10 Stouts – 5 Australian & 5 International, faced off in a battle for black beer supremacy at Carwyn Cellars last week. A small group of beer enthusiasts gathered to taste-off this epic lineup of big dark beers. The early money was on the Internationals to take out the victory. Could the Aussies pull off the upset?Round 1 – 4 Pines Stout v Sierra Nevada Stout
The 4 Pines Stouth is a dry Irish-style stout, smooth and roasty, clocking in at a sessionable 5%. I do like this beer but I’m just not sure why I’d buy this instead of the Cooper’s Foreign Extra Stout.
The Sierra Nevada Stout packs more flavour, courtesy of a healthy dose of hops, but I prefer my stouts to be ‘stout-y’ with lots of chocolate, coffee and roasty flavours and I feel like the hops overwhelm those flavours here.
Verdict: I voted 4 Pines but the points went to Sierra Nevada. The internationals are off to a good start.
Round 2 – Bootleg Oatmeal Stout v Samuel Smith Oatmeal Stout
I do like Bootleg’s Black IPA, it’s a solid beer that’s hoppy but balanced, but their Oatmeal Stout… not so much. I really didn’t enjoy the overpowering licorice aromas. The beer was described by some as a bit ‘medicinal’ and was lacking in body.
Samuel Smith’s Oatmeal Stout is an absolute classic and one of my favourite winter beers. This one tasted more oat-y than I remember past tastings, but still had that lovely velvety mouthfeel and a rich smooth taste.
Verdict: It was unanimous, Samuel Smith in a landslide, and the Aussies are in early trouble.
Round 3 – Murrays Oak Aged Heart of Darkness v Moa Imperial Stout
In this round we moved into barrel-aged Imperial Stouts. For those wondering, what’s the point of all this barrel-ageing business, I would recommend drinking the Heart of Darkness and Oak Aged Heart of Darkness side by side, as they are really different beers.
For me, the oak barrel-aged edition of Heart of Darkness has a lot more complexity and while there was a lot going on, with flavours from the Belgian Yeast, Roasted Malts, and Oak Barrel all apparent, the beer still hangs together really nicely. A brilliant nose on this one too, I felt I could sniff this one all day and be happy (although I would be even happier drinking it of course).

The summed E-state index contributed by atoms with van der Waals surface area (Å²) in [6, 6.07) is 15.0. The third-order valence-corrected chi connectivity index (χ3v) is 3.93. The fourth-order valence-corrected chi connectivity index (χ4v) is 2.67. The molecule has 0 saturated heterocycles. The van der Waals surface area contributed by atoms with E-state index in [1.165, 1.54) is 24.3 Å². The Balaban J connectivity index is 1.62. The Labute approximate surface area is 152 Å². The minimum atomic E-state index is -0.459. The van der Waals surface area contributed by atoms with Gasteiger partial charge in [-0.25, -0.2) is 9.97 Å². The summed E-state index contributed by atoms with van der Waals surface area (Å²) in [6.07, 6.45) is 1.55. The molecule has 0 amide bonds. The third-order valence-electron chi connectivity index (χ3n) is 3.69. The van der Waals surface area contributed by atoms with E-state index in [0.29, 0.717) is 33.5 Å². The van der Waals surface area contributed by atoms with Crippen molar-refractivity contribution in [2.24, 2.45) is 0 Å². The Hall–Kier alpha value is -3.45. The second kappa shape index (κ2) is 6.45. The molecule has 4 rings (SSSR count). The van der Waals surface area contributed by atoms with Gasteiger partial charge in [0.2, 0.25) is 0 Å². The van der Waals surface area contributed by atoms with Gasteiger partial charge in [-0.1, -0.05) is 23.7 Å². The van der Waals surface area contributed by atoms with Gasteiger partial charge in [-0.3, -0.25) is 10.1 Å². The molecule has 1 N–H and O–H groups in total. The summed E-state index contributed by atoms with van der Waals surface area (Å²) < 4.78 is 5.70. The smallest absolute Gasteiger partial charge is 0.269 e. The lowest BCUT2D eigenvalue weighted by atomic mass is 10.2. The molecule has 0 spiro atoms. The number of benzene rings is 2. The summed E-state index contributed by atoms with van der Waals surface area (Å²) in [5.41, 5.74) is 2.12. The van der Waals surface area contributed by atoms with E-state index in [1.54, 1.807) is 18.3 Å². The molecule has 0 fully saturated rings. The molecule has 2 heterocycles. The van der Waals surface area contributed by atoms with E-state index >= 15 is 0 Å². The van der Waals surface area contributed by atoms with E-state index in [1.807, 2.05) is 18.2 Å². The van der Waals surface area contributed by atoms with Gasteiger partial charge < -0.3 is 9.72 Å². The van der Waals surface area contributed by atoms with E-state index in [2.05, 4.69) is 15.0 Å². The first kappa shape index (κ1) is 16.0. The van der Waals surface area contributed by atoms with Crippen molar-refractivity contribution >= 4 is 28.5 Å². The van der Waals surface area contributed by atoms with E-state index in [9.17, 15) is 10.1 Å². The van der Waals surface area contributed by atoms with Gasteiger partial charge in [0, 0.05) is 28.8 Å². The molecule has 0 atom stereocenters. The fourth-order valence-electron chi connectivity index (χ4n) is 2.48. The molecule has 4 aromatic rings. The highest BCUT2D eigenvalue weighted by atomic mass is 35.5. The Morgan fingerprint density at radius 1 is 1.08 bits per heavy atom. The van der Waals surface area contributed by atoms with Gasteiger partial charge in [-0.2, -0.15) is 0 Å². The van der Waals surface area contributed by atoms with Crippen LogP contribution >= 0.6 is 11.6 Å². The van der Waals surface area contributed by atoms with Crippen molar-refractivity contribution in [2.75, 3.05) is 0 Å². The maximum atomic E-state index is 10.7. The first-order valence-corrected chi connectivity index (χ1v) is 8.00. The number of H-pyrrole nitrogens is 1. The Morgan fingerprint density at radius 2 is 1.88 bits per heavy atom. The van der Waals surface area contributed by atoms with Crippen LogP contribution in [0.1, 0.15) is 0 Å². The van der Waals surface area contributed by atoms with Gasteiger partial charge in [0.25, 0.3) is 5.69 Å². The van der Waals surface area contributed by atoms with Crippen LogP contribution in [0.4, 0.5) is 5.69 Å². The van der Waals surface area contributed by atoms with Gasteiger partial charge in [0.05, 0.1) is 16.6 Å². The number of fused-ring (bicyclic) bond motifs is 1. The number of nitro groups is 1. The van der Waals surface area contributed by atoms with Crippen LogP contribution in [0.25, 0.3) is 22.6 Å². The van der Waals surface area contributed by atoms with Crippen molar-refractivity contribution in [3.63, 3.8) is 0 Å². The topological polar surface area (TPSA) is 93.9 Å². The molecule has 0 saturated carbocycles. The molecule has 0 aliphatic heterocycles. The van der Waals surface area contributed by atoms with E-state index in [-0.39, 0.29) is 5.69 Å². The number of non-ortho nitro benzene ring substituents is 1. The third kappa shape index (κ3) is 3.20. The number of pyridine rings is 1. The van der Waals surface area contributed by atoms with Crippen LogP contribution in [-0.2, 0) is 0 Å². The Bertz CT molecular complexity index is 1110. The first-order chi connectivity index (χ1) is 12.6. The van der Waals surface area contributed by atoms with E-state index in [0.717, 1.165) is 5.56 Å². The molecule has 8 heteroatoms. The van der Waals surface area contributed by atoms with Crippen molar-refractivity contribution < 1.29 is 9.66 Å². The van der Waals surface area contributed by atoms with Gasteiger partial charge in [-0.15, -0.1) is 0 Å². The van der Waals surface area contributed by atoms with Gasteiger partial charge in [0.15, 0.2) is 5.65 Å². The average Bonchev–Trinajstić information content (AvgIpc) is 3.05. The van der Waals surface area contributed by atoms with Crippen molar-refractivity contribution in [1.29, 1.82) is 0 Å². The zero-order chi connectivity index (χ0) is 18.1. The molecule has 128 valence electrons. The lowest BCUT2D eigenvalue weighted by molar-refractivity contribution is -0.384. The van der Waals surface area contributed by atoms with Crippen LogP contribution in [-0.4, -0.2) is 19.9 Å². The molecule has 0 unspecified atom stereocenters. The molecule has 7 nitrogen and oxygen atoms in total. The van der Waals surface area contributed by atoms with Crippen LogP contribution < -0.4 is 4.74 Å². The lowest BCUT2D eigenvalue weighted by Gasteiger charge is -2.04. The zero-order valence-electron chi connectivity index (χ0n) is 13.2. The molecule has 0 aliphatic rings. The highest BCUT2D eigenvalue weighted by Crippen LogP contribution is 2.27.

The Moa Imperial Stout is aged in pinot noir barrels and is a bit brasher than the Murrays with some lively tart fruit flavours, which make it an unusual dark beer. A fascinating beer with a great aroma that would probably benefit from some cellaring to allow the flavours to integrate more. I feel this would be a good beer to convert wine drinkers to the wonders of beer and also worth noting is that it’s good value for money too.
Verdict: This was close but Murrays just got the edge and put the Aussies on the board.
Round 4 – Murrays Wild Thing v 8 Wired iStout
A couple of classic Imperial Stouts that are the top beers on RateBeer for Australia and New Zealand respectively.
Wild Thing has all those classic stout-ish elements that I love, clocking in at a bold but oh so drinkable 10%. This was also voted champion beer of the day. A beer that Australia can be proud of.
iStout isn’t my favourite 8 Wired beer but I can appreciate why others love it. It’s smooth & sweet, with raisins on the nose and a port-ish warmth on the finish. It’s like a rich dessert, albeit one that will give you a hangover if you overindulge.
Verdict: Another super tough decision that split the room but Murrays again won out, and suddenly the Aussies have a sniff.
Round 5 – Mikkeller Black Hole Peat Whisky Barrel Aged Edition v Moon Dog Black Lung II
For the final round, things got a little crazy with whisky barrel-aged imperial stouts. The Mikkeller was unfortunately a bit past its best before and therefore lacking carbonation. From the first sniff, this was an absolute monster, lots of peated smoke, and the taste came with plenty of salt and brine too. Some were put off by the harsh flavours but I like Islay Whiskys myself. I just think this was lacking a bit of balance and drowned out the beery elements.
Moon Dog’s second release of their Whisky Barrel Aged Smokey Stout seems much different to the first version. This one is more subtle and doesn’t have such a huge nose, or perhaps my sense of smell has been overwhelmed by this point). I really liked the direction they’ve taken with this beer though. A bit of subtlety can work well with an extreme beer style, and I really loved the smokiness on the finish.
Verdict: Moon Dog triumphs and the Aussies complete a stunning comeback to win the Great Winter Stout Showdown.